Regional Route Sharing First in the Baltic Sea


Published Jan 22, 2018 5:49 PM by The Maritime Executive

The days may soon be over when mariners have to pick up a radio to take on the cumbersome task of reporting their vessel and route parameters every time they cross into a new vessel traffic services (VTS) area - at least for those sailing in the Baltic Sea. According to the European project EfficienSea2, maritime digitalization work carried out has now enabled effective route sharing between different VTS systems. The technology has the potential to drastically cut the reporting effort for the ship’s crew, while offering authorities a better ability to ensure safe traffic at sea, say project participants. 

By cooperating with the Finnish Transport Agency as a part of the E.U.-funded project EfficienSea2, the Norwegian surveillance system manufacturer Vissim has become the first operator to integrate voyage data from the ENSI-system (Enhanced Navigation Support Information) into their vessel traffic monitoring system. 

Max Semenov, Chief Technical Officer at Vissim, says this will allow VTS centers and navigators to drastically reduce their reporting burdens. “Today, a ship sailing from Helsinki to Oslo passes many VTS zones and has to share voyage data with all of them. Some require more than others, but in most cases some form of radio contact is necessary. Being able to integrate voyage information from a different route reporting scheme and distribute the information to all relevant actors along the route will make it possible to report only once per voyage.”

The ENSI system has been developed in Finland and allows ships in the Baltic Sea to share their electronic route plan and the mandatory reports needed for the voyage with any VTS or SRS system using it. The ship will shortly thereafter receive feedback on safety issues, weather conditions and so forth from automated sources. 

The ability to integrate ENSI with a VTS system is achieved by using the so-called RTZ format for route exchange, which makes it possible to share the electronic route with VTS centers or other stakeholders along the route. For Vissim, and potentially other equipment manufacturers, this will allow them to offer new possibilities for maritime actors using their technology, while ENSI may prove even more beneficial for its users.

“Often, VTS and SRS centers will have route recommendations or restrictions based on draft or safety hazards. With this integration they will have a much simpler time giving feedback,” said Mikko Klang, a consultant for the Finnish Transport Agency on ENSI-related issues. “They will receive the reports and route plans in a clear, digital, way with little room for misunderstandings – and they will have much more time, as they don’t have wait for the ships to enter their VTS domain before receiving information.”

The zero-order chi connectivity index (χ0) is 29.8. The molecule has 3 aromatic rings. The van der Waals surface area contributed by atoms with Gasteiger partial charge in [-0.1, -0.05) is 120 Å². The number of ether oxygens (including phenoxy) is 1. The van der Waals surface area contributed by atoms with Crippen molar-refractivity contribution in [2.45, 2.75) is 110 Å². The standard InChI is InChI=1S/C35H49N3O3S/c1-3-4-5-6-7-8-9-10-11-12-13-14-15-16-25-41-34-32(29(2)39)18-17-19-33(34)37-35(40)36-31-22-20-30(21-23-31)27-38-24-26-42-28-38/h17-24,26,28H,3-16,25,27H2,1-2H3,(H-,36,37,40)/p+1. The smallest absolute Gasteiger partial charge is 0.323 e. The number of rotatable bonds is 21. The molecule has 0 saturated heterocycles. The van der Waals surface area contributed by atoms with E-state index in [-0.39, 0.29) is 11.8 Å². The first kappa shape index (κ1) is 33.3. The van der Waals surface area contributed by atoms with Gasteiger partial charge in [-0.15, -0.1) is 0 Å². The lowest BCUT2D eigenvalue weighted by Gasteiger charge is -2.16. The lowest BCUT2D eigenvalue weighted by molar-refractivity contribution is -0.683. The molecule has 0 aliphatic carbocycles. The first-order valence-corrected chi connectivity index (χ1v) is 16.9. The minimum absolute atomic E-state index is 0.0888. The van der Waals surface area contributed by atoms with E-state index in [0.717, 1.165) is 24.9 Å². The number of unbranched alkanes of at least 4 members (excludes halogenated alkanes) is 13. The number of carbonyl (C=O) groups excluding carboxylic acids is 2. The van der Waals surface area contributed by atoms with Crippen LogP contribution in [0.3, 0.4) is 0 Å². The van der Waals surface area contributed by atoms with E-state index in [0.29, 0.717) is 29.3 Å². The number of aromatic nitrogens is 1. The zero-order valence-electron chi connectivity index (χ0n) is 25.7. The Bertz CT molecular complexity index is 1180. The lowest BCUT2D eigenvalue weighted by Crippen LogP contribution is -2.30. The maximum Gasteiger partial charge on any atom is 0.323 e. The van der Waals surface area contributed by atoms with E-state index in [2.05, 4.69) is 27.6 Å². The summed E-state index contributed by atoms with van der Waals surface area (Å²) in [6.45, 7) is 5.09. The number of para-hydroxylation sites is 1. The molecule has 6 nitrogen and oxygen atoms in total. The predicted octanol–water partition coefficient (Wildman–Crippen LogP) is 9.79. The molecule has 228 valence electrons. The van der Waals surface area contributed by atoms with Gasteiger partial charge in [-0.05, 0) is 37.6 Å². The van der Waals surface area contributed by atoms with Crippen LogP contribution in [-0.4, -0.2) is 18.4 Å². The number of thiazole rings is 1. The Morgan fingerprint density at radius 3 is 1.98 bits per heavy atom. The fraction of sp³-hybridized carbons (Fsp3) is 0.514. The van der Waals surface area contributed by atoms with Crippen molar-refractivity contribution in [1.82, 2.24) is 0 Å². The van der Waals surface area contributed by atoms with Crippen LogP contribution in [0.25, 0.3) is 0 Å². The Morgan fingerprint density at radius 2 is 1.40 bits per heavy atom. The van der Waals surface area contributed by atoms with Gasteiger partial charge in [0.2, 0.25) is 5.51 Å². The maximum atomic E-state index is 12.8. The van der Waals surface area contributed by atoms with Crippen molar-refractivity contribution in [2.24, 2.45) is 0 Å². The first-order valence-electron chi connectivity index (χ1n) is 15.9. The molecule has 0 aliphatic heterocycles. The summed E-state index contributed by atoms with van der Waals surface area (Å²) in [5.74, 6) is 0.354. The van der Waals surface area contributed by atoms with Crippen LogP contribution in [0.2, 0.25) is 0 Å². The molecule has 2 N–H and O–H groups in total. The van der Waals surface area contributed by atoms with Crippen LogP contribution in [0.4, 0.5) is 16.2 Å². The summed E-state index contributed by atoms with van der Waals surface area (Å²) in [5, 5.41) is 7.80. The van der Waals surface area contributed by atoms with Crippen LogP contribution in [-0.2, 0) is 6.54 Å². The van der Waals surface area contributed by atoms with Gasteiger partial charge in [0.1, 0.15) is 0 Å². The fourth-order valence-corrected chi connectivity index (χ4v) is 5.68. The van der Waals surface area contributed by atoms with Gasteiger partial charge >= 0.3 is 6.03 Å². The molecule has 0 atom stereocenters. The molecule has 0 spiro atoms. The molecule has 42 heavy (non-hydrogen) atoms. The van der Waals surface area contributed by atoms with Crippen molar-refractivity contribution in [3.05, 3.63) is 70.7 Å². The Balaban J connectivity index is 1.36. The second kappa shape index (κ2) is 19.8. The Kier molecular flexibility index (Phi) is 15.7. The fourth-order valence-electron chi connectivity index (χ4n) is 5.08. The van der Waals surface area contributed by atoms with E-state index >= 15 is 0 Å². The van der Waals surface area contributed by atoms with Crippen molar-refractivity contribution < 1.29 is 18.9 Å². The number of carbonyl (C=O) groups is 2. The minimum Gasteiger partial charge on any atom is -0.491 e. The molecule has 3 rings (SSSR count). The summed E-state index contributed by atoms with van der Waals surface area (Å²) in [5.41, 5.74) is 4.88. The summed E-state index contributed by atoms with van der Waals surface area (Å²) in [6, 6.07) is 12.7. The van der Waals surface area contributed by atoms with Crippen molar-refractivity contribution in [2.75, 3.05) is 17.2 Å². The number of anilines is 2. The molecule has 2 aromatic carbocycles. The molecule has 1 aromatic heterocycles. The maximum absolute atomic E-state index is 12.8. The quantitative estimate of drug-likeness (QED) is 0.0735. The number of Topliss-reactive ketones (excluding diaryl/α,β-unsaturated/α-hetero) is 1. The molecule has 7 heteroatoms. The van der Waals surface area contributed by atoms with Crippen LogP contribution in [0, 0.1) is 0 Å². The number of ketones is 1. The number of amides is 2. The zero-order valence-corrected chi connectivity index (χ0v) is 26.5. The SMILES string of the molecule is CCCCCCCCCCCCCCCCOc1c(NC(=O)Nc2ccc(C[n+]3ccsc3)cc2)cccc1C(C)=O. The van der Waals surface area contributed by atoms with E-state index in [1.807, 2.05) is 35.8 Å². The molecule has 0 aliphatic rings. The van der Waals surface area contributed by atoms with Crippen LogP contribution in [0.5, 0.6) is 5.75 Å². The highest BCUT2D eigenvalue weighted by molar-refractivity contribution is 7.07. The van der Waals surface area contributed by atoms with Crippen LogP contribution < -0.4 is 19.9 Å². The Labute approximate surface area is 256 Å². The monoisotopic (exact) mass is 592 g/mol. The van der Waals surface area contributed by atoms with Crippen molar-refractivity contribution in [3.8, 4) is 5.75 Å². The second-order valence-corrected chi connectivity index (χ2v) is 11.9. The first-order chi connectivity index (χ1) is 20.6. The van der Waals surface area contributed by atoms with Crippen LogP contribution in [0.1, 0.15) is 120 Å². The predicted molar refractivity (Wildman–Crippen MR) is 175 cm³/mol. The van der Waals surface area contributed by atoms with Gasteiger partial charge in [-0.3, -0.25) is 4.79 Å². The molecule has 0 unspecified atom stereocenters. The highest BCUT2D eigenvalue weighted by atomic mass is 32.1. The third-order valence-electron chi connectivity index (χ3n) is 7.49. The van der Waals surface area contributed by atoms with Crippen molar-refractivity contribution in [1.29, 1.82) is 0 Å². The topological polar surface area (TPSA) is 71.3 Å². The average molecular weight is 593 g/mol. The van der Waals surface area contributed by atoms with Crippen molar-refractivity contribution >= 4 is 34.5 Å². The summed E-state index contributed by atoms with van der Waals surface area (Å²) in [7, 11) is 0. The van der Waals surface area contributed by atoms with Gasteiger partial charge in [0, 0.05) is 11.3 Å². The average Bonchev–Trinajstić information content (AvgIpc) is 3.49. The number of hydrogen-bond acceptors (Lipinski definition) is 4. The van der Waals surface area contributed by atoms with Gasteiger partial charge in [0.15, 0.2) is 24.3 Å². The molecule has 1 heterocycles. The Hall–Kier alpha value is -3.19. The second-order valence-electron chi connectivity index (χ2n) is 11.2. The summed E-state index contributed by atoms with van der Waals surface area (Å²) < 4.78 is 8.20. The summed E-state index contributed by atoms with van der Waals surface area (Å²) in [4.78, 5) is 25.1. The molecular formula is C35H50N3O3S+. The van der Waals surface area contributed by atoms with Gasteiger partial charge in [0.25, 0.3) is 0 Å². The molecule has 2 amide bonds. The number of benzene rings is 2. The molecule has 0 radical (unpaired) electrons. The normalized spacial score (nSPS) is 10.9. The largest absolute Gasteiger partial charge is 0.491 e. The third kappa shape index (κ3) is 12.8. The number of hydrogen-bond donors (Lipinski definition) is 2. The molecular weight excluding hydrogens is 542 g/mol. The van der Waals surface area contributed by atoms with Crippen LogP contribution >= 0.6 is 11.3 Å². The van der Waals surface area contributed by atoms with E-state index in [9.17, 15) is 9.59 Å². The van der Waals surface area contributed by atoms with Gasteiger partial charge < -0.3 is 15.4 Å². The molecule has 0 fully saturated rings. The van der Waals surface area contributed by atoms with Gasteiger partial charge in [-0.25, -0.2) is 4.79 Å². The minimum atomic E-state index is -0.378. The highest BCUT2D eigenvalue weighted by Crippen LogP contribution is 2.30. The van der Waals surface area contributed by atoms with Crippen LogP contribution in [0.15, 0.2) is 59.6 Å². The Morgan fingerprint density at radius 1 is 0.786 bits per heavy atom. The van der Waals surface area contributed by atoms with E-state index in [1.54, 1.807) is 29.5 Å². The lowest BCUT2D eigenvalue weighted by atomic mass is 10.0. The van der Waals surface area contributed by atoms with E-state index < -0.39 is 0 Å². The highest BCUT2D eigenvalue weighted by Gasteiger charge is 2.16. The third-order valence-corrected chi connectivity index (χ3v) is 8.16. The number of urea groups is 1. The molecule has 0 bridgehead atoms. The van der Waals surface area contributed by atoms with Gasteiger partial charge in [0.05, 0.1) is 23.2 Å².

Global Potential

The EfficienSea2 project aims to have a global impact. By demonstrating how such route-sharing capabilities can be developed between different systems in the Baltic, EfficienSea2 hopes to lay the groundwork for future efforts toward smarter navigation. 

“The principles used to integrate ENSI’s and Vissim’s systems can be applied to many other regions of the world. When a captain knows his or her route and which waypoints they will pass, it makes little sense to have to report that more than once. Hopefully, we are helping to eliminate that burden,” says Klang.

Human Factors

Human factors testing is an integral part of the EfficienSea2 project, and the 32 project partners involved all work to develop solutions with an eye towards the impact on the mariners.

Last year, the project evaluated the human impact of a wide variety of e-Navigation solutions through a full-scale simulation test. The simulations involved eight navigators and took four days. They were conducted at Chalmers University of Technology in Sweden and focused on the human factors in e-Navigation. Multiple services, ranging from a digitized form of navigational warnings to an interactive VTS-reporting system, were tested by the mariners on a full-bridge simulator while wearing eye-trackers and galvanic skin response devices to detect emotional changes. The simulations aim to ensure that new services offer fewer burdens for navigators while exploiting the benefits of the digital tools.